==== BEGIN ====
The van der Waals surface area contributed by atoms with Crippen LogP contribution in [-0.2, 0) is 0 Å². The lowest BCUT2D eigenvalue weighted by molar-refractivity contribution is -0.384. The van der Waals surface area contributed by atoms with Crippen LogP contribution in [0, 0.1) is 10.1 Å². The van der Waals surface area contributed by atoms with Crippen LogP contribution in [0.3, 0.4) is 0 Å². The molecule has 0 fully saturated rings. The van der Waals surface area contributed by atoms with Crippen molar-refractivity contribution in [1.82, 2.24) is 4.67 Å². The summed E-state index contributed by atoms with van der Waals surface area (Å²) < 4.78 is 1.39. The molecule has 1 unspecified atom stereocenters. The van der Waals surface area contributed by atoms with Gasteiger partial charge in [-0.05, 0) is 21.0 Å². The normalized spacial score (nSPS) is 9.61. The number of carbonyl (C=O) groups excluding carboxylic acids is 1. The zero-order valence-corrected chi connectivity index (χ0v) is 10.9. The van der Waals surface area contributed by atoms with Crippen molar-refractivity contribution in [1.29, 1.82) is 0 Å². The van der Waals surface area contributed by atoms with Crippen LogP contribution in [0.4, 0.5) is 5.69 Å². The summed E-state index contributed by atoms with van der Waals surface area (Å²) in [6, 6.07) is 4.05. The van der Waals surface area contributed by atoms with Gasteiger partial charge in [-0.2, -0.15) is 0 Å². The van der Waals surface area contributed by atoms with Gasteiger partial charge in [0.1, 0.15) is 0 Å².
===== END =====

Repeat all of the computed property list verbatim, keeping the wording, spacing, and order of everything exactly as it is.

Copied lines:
The van der Waals surface area contributed by atoms with Crippen LogP contribution in [-0.2, 0) is 0 Å². The lowest BCUT2D eigenvalue weighted by molar-refractivity contribution is -0.384. The van der Waals surface area contributed by atoms with Crippen LogP contribution in [0, 0.1) is 10.1 Å². The van der Waals surface area contributed by atoms with Crippen LogP contribution in [0.3, 0.4) is 0 Å². The molecule has 0 fully saturated rings. The van der Waals surface area contributed by atoms with Crippen molar-refractivity contribution in [1.82, 2.24) is 4.67 Å². The summed E-state index contributed by atoms with van der Waals surface area (Å²) < 4.78 is 1.39. The molecule has 1 unspecified atom stereocenters. The van der Waals surface area contributed by atoms with Gasteiger partial charge in [-0.05, 0) is 21.0 Å². The normalized spacial score (nSPS) is 9.61. The number of carbonyl (C=O) groups excluding carboxylic acids is 1. The zero-order valence-corrected chi connectivity index (χ0v) is 10.9. The van der Waals surface area contributed by atoms with Crippen molar-refractivity contribution in [1.29, 1.82) is 0 Å². The van der Waals surface area contributed by atoms with Crippen LogP contribution in [0.4, 0.5) is 5.69 Å². The summed E-state index contributed by atoms with van der Waals surface area (Å²) in [6, 6.07) is 4.05. The van der Waals surface area contributed by atoms with Gasteiger partial charge in [-0.2, -0.15) is 0 Å². The van der Waals surface area contributed by atoms with Gasteiger partial charge in [0.1, 0.15) is 0 Å².